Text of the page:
One of the interesting business trends to have witnessed going back a decade is how small business owners have chosen a loan source. But the future trend should be even more interesting.
Looking back, there have been primarily three sources of loan funds for growing small businesses:
1. Large, multi-state banks
2. Community banks, locally owned and managed
3. Credit unions, also locally determined
In a recent online poll we asked small business owners about their borrowing preference. One-sixth of our respondents chose “large bank,” which is down from a decade ago. Following the 2008 financial crisis large banks stopped lending to small business while they struggled with their own regulatory stress test. They’re lending to small businesses again, but are now in catch-up mode.
One-eighth of our sample selected “credit union,” which is higher than the past. Much to the chagrin of banks, credit unions have expanded their customer profiles to include small businesses, aren’t taxed like banks, and aren’t subject to community reinvestment requirements. I predict the credit union loan option will grow for small businesses going forward.
More than two-thirds of our small business audience told us they borrow from community banks. The Independent Community Bankers of America (ICBA) report they make almost 6 of 10 small business loans nationally, so our folks are a little more active with these lenders. Perhaps, since I’ve long espoused the natural symbiosis between Main Street businesses and community banks, I’ve influenced my polling audience to move this needle beyond the national average.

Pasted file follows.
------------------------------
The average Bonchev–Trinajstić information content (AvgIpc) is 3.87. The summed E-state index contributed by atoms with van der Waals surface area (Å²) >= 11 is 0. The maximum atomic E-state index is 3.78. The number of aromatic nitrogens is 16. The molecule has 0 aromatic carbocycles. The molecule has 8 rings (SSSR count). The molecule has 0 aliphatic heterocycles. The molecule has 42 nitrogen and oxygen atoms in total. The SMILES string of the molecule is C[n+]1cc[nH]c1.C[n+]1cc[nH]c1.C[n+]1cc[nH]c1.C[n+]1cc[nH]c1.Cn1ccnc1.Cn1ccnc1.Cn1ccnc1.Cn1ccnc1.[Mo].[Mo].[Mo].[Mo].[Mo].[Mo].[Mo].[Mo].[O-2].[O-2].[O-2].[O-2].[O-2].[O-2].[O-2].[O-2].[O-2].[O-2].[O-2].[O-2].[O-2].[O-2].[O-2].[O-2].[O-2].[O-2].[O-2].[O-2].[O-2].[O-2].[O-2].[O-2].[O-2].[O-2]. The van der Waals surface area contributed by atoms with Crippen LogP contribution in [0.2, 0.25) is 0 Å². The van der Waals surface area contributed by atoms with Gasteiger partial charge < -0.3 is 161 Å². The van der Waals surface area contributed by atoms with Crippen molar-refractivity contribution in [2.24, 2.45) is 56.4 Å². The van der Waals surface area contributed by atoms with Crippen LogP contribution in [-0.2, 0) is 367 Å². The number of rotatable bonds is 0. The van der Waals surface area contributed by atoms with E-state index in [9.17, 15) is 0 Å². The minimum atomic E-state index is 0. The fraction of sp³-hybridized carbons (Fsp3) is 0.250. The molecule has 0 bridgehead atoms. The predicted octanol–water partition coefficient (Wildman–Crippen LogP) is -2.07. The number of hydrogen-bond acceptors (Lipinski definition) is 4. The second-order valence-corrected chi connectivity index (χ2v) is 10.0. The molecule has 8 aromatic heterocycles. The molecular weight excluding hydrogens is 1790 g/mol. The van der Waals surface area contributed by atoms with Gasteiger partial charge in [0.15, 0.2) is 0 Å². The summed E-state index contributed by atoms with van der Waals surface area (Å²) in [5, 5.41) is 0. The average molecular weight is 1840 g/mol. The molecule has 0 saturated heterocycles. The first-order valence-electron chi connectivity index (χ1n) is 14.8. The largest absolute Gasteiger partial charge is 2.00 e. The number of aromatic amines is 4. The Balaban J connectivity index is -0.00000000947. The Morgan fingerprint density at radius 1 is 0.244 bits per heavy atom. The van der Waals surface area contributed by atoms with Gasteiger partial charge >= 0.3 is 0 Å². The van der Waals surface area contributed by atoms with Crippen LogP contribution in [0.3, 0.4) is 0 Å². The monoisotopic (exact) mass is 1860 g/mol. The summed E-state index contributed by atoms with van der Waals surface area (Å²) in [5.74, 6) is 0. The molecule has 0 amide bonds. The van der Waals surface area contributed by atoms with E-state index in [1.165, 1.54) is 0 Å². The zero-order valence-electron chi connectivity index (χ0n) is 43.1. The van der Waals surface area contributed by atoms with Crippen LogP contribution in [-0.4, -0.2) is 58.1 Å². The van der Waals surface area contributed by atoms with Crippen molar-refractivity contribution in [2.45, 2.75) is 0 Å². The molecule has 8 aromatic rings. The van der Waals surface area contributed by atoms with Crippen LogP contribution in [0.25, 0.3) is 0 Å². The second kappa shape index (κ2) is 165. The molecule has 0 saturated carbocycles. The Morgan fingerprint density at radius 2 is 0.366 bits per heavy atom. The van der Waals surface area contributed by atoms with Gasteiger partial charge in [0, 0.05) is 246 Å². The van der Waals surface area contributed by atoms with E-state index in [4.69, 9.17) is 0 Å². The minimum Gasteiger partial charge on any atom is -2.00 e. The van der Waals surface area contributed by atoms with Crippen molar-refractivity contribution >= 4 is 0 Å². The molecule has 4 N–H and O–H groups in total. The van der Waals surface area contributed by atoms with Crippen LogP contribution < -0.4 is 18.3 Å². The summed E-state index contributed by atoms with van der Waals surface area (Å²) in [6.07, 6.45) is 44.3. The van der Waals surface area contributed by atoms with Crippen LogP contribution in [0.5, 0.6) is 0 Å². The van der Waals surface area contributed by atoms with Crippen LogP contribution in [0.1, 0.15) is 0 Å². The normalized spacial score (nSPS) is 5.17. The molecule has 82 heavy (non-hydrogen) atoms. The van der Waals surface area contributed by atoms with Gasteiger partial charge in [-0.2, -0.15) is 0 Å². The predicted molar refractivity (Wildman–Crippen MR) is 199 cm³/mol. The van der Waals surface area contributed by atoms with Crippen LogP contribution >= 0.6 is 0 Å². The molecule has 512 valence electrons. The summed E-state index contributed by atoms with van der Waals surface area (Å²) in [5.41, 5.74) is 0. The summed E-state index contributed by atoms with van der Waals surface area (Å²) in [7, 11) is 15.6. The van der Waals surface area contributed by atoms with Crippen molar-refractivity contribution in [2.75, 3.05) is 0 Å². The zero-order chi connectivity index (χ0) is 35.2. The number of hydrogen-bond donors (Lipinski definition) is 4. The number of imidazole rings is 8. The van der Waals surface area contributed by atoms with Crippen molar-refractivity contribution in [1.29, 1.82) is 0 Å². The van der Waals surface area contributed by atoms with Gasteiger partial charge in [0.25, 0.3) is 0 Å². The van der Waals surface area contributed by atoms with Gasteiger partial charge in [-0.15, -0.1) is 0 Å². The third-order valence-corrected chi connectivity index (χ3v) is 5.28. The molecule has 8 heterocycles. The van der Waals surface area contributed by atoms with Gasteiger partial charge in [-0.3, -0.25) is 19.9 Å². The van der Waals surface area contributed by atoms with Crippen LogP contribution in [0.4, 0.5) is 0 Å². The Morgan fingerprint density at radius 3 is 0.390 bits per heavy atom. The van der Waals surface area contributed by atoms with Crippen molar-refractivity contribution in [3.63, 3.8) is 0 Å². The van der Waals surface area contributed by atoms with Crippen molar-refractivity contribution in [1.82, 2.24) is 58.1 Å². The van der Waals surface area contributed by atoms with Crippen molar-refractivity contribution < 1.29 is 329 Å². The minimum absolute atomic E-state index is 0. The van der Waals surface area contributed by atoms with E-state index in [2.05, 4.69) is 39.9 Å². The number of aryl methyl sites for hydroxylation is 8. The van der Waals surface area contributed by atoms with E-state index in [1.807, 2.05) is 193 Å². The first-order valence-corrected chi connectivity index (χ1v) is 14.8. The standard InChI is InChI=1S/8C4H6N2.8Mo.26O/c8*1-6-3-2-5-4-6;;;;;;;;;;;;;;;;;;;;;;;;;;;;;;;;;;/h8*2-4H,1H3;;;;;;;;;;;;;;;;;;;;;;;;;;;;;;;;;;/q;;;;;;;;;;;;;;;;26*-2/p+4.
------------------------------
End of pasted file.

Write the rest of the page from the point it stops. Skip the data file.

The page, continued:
The big news of our poll is that crowdfunding popped up on the lending radar for the first time. The number was only 3%, but this credit source is very new.
Right now crowdfunding loans fit small businesses that aren’t bankable for one reason or another, but are strong enough to handle the associated higher interest rates. I predict over the next decade crowdfunding will claim a larger piece of the small business loan pie for three reasons:
1. Crowdfunding rates will become more competitive
2. It won’t have banking regulatory challenges
3. The virtual, online aspect of crowdfunding will appeal to the next generation of entrepreneurs
Recently I attended a convention of bankers and asked several of them what they knew about crowdfunding. Most had not heard the term, only a couple of those who had heard of crowdfunding knew how it worked and none understood the future implications to their industry.
Bankers, call your office.
Write this on a rock …
Small business borrowing will be a lot different in 2025.